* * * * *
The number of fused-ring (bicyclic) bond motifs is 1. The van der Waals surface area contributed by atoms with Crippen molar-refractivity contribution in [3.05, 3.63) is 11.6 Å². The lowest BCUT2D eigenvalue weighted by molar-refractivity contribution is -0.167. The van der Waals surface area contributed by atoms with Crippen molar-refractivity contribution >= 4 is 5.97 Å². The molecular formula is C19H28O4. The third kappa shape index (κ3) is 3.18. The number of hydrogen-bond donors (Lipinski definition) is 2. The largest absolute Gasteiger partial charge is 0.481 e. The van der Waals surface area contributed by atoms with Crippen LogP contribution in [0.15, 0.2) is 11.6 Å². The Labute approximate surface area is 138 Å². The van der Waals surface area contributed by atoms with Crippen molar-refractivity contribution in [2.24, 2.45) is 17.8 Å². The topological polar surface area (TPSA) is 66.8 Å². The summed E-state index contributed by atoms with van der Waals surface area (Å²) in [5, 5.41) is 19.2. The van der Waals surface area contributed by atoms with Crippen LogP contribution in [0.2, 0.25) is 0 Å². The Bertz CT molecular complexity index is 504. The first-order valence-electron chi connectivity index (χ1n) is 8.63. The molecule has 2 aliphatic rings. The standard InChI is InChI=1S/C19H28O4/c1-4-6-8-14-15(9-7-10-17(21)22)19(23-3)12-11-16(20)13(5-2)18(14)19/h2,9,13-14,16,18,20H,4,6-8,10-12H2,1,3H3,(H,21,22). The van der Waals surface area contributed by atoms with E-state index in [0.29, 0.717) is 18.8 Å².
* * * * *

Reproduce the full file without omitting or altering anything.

The number of fused-ring (bicyclic) bond motifs is 1. The van der Waals surface area contributed by atoms with Crippen molar-refractivity contribution in [3.05, 3.63) is 11.6 Å². The lowest BCUT2D eigenvalue weighted by molar-refractivity contribution is -0.167. The van der Waals surface area contributed by atoms with Crippen molar-refractivity contribution >= 4 is 5.97 Å². The molecular formula is C19H28O4. The third kappa shape index (κ3) is 3.18. The number of hydrogen-bond donors (Lipinski definition) is 2. The largest absolute Gasteiger partial charge is 0.481 e. The van der Waals surface area contributed by atoms with Crippen LogP contribution in [0.15, 0.2) is 11.6 Å². The Labute approximate surface area is 138 Å². The van der Waals surface area contributed by atoms with Crippen molar-refractivity contribution in [2.24, 2.45) is 17.8 Å². The topological polar surface area (TPSA) is 66.8 Å². The summed E-state index contributed by atoms with van der Waals surface area (Å²) in [5, 5.41) is 19.2. The van der Waals surface area contributed by atoms with Crippen LogP contribution in [0.2, 0.25) is 0 Å². The Bertz CT molecular complexity index is 504. The first-order valence-electron chi connectivity index (χ1n) is 8.63. The molecule has 2 aliphatic rings. The standard InChI is InChI=1S/C19H28O4/c1-4-6-8-14-15(9-7-10-17(21)22)19(23-3)12-11-16(20)13(5-2)18(14)19/h2,9,13-14,16,18,20H,4,6-8,10-12H2,1,3H3,(H,21,22). The van der Waals surface area contributed by atoms with E-state index in [0.29, 0.717) is 18.8 Å².